Unfortunately, the chances of your dog becoming ill or injured are higher when they’re in kennels, compared to being at home. That’s because they’re out of their comfort zone, amongst other dogs and not under the watchful eye of you, their loving owner. That’s not say they will pick up an illness or an injury – but you need to guard against any costly implications if they do.
Put a list together of anything that the kennels should know about your dog. For example, if your dog has allergies and is taking special medication, make sure you write down how it needs to be administered and so on.
If your dog has any special dietary requirements, make sure these are made known to boarding staff, too. A change in diet can make your pet poorly or cause them to stop eating, so supplying food for the staff is another way to keep your dog’s stay uninterrupted.
List anything and everything. If your dog is having trouble settling, staff could refer to the list and try a few things that might bring them out of themselves. By thinking about the list in advance, you’ll ensure that nothing is missed off.
Try to make the transition into kennels as comfortable as possible for your dog by packing them a suitcase of some familiar and reassuring items from home. Their bed, bowls and favourite chew toys can all help your pooch to settle into the new environment by providing a sense of reassurance and continuity for them.
If your dog is prone to separation anxiety when left alone or when you’re not around, you’ll need to put in the hard work before you check them into boarding kennels.
By taking proactive steps to work on the root of the problem over time, it can go some way to ensuring the kennel experience isn’t too overwhelming for your four-legged friend when the time comes. But don’t expect results overnight.
When boarding your dog in kennels, you should highlight any issues that they have to staff. Even if you’ve come a long way in your training, you should still make it known to staff that your dog has suffered with separation anxiety in the past. It would be a good idea to describe to them some of the techniques which have proved successful during your training, in case your dog should need reminding when they get to the kennels.
Spend some time talking in depth to staff about the issue your dog might have, how it manifests and ways in which it can be made easier for them. Seek some reassurance from the kennel staff about how they’ve dealt with similar issues in other canines.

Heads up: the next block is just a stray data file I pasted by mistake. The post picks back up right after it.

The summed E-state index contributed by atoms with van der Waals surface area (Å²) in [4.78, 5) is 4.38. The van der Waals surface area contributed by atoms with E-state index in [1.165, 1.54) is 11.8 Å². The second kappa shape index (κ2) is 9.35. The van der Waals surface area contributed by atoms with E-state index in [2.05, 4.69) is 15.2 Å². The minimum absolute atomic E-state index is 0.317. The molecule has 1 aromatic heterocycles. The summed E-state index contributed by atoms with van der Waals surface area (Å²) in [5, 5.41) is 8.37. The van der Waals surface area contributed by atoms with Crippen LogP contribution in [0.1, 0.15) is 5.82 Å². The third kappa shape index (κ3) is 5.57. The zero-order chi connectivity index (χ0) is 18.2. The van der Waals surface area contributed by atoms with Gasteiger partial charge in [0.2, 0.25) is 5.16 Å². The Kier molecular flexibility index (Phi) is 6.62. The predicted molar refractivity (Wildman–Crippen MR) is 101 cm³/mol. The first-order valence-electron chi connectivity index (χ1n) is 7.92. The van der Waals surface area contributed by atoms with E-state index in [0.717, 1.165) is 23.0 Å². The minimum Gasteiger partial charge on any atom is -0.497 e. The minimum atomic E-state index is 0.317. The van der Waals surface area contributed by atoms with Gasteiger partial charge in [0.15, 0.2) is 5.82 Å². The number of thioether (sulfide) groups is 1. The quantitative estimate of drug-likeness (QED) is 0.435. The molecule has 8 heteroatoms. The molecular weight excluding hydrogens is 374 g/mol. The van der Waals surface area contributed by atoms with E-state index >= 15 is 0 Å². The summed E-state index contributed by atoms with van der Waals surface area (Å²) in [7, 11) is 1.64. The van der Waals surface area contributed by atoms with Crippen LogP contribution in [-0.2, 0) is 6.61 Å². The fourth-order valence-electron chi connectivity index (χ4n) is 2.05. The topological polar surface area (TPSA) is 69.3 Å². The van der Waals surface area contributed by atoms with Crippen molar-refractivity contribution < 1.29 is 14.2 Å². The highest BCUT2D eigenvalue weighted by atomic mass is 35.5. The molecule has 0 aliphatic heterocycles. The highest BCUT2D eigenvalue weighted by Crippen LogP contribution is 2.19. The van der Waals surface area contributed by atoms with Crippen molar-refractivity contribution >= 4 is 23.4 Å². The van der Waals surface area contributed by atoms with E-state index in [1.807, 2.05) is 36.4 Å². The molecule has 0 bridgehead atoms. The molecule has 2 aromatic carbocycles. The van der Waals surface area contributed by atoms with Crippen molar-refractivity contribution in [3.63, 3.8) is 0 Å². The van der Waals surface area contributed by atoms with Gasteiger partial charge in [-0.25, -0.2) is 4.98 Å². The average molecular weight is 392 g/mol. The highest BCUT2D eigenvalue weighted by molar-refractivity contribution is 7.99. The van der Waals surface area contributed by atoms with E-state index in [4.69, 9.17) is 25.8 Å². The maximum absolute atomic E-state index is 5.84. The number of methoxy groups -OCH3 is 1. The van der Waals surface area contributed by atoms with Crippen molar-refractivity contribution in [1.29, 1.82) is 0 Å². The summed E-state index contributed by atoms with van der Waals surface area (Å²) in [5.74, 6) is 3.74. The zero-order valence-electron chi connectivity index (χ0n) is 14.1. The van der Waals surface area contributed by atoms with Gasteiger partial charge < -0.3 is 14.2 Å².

When it comes to saying goodbye to your dog, it’s all about playing it cool. Don’t make a big fuss of them or show any signs of your own anxiety as your pup can pick up on this and realise that something is ‘wrong’ or different to the norm. Talk to your dog in the same manner as you would if you were popping out to the shops.
In terms of how long they’re in kennels for, you might not have a great deal of choice. However, if you can, ensure their stay is no longer than a week, especially if this is their first time away from you. Anything longer than that could cause issues during their stay, or make it harder next time.
In an ideal world, you’ll gradually build up the time that your dog spends in kennels – starting from just a couple of nights away. This will teach them that, while you’re going away, you always come back, so they have nothing to worry about.
The risks to your dog increase if they have to stay in kennels, so it pays to be prepared.
Pet insurance from Purely Pets gives you protection from the financial burden of dealing with unexpected vet bills or any treatments your dog may need after their stay.
Other benefits from taking out a policy with a dog insurance specialist like us include:
Did you know that Purely Pets has been voted Best Pet Insurance Provider 2019? Talk to the team to find out more and get a quick quote today.